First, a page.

by Leon Pantenburg
The best firestarting system can also be the cheapest and the materials are the easiest to find at any drug or grocery store.
. This Boy Scout Hot-Spark and a prescription bottle filled with cotton balls and petroleum jelly makes a reliable firestarting method that is cheap enough to be placed in all survival kits.
After extensive testing, my nomination for the best overall survival firestarting method is cotton balls, slathered with petroleum jelly, combined with a magnesium or flint stick. I ran across this method several years ago at a Peter Kummerfeldt seminar at the Deschutes Fairground Sportsmen show.
Kummerfeldt demonstrated the method at his booth, and it looked so easy, I figured there had to be a catch. So, I got the materials and tested it myself, then had some of the scouts from Boy Scout Troop 18 in Bend, OR. wring out the system.
Everybody likes the system because of its reliability. There is nothing to break, it requires no fuel, and temperature has no affect. But an additional benefit is how cheap it is to produce!
Here’s how you can make one of these firemaking kits.
- Get a locking cap, waterproof prescription bottle. These days, everybody has a prescription for something, and the meds usually come in a small, plastic pill bottle. The bottles with the snap-and-bayonet, waterproof top work very well for storing the cotton balls, and probably won’t cost anything. You can also use an empty 35mm film plastic container, or a standard waterproof matchbox. I use all of these containers, since I carry the cotton balls/petroleum jelly firestarter in all my survival kits. Just be careful with any snap-off or non-locking cap – if they’re easy to get off, they may come apart in your pack!
- Cotton balls: Get extra-large, 100 percent cotton. They generally cost less than a penny each.
- Petroleum jelly: I paid $1.99 for a 13-ounce jar at the local department store. Many of the lip balm sticks will also work with this system, so experiment at home.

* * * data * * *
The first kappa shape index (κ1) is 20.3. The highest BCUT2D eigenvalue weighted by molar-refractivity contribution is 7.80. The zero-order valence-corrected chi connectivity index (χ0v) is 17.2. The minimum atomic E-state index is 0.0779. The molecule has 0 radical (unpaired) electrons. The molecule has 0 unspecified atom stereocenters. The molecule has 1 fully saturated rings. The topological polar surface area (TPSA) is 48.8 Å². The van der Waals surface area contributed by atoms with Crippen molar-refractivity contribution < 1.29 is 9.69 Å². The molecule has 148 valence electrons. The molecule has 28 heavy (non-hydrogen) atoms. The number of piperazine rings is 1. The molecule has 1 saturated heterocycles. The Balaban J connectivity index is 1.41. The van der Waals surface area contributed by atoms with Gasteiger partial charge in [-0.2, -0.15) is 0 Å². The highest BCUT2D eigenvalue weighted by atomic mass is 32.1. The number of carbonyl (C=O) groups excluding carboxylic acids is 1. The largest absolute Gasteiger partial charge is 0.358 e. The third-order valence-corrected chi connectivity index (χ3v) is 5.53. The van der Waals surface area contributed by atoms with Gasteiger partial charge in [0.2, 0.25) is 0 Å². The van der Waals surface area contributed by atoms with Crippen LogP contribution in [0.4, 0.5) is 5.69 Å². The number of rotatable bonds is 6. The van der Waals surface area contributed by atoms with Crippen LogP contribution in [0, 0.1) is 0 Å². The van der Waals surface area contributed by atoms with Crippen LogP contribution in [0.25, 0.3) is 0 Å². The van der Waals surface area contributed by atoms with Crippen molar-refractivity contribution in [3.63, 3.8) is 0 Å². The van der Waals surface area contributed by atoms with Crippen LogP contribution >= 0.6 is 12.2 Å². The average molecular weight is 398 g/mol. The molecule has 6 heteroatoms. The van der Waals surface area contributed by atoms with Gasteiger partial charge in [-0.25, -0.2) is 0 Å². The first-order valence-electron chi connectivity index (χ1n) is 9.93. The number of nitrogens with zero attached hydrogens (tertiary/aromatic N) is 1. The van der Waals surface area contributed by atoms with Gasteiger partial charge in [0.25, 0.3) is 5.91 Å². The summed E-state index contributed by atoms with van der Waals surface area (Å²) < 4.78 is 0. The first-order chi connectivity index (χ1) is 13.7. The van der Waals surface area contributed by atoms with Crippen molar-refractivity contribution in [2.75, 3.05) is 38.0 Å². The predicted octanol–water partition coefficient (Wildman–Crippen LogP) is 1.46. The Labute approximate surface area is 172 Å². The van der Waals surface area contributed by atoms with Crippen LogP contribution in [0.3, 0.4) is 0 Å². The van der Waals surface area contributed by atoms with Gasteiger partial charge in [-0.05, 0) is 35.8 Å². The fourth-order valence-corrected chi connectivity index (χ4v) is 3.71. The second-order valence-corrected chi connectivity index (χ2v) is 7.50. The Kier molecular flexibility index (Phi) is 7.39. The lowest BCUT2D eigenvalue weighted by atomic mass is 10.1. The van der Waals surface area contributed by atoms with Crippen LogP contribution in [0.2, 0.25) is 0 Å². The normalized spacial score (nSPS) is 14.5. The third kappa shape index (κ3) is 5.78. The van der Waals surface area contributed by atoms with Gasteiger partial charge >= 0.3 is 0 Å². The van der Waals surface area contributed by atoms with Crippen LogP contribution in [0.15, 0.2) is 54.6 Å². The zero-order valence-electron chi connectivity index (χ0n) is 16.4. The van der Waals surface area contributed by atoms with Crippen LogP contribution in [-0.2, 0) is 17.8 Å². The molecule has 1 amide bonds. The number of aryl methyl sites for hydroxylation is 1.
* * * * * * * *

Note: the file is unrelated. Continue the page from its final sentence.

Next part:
- Magnesium or flint stick: One of my favorites, the Boy Scout
Hot-Spark, costs about $2.50 at the Scout store. You can buy bigger, more expensive models, but the scout version does the trick. I have the smaller sticks on zipper fobs, key chains, and in every survival kit I own. Your Swiss Army knife can become a better survival knife if you attach a Hot-Spark to the split ring on the handle. Strike It, Matchless Firestarter
- Label with directions: Put a label on each container with what is inside, and how to use it. You may not need the reminder, but then again, you might be injured, disabled or unconscious, and someone else might have to build that life-saving fire. Make their job easier by including simple instructions.
I use a standard Avery 5160 1″x2-5/8″ labels, with Wordperfect software in the “labels” dropdown. Use 11 point, Aerial type, and this spacing, and all the information fits nicely.
On the labels, type:
Firestarter: Cotton balls and
petroleum jelly. To use: Remove
pinch of firestarter, fluff and light. More info:
SurvivalCommonSense.com (Thought I’d sneak that in! I could use the publicity! For Boy Scout or Girl Scout troops, here’s were you put your name out! You could put compliments of your particular organization, or whatever will fit on the bottom line.)
These containers, filled with cotton balls and petroleum jelly, are fantastic promotional give-aways and cost pennies. Scouts can make up a bunch, and give them out at their next campout or public gathering. I give the containers out when I go cross-country skiing or snowshoeing as a public service – it’s scary how often this firestarter is the only survival gear some people have!
Total cost of the complete firestarter kit, with Hot-Spark, is about $2.75 to $3! If you opt to buy a waterproof match container for the cotton balls, that will set you back another $2-$3. You’re still looking at a complete firemaking system for about five bucks!
Carry this combination in all your survival kits. When you need to make a fire, pull out a pinch, fluff it out and strike a spark onto the cotton ball with the flint stick. If the wood is damp, and the tinder in short supply, use a whole cotton ball. My experiments show that a cotton ball gobbed with petroleum jelly will burn for several minutes.
The cotton balls and petroleum jelly have another use. On a Boy Scout 50-miler hike a few years back, I started to get a blister on my heel. I took out my cotton ball firestarter, and rubbed the hot spot with the petroleum jelly. No blister formed!
When it comes to your survival kit, you decide how much you want to invest. Personally, I want the best equipment available for me and my family, and price is not a consideration. Our lives are worth that to me.
But prepping or making multiple survival kits can be expensive. Find the areas – like this one – where you can cut costs without reducing quality, durability or safety. Then, invest the money you saved on items you can’t compromise on, such as boots, a survival knife, Cold Steel SRK San Mai III Knife 38CSM
sleeping bags, tents, navigation gear Garmin GPS 60CSx Handheld GPS Navigator
Use common sense in all of this. Find the best, most reliable systems for your survival kits, then practice, research and decide how they can best serve you.
For more related SurvivalCommonSense.com tips and stories, click on the highlighted words:
- Carry lightweight, compact firestarter.
- Find the most effective fire ignition system.
- Use charcloth as an effective method of catching a spark to make a fire.
- It can kill you: Hypothermia
- About Leon Pantenburg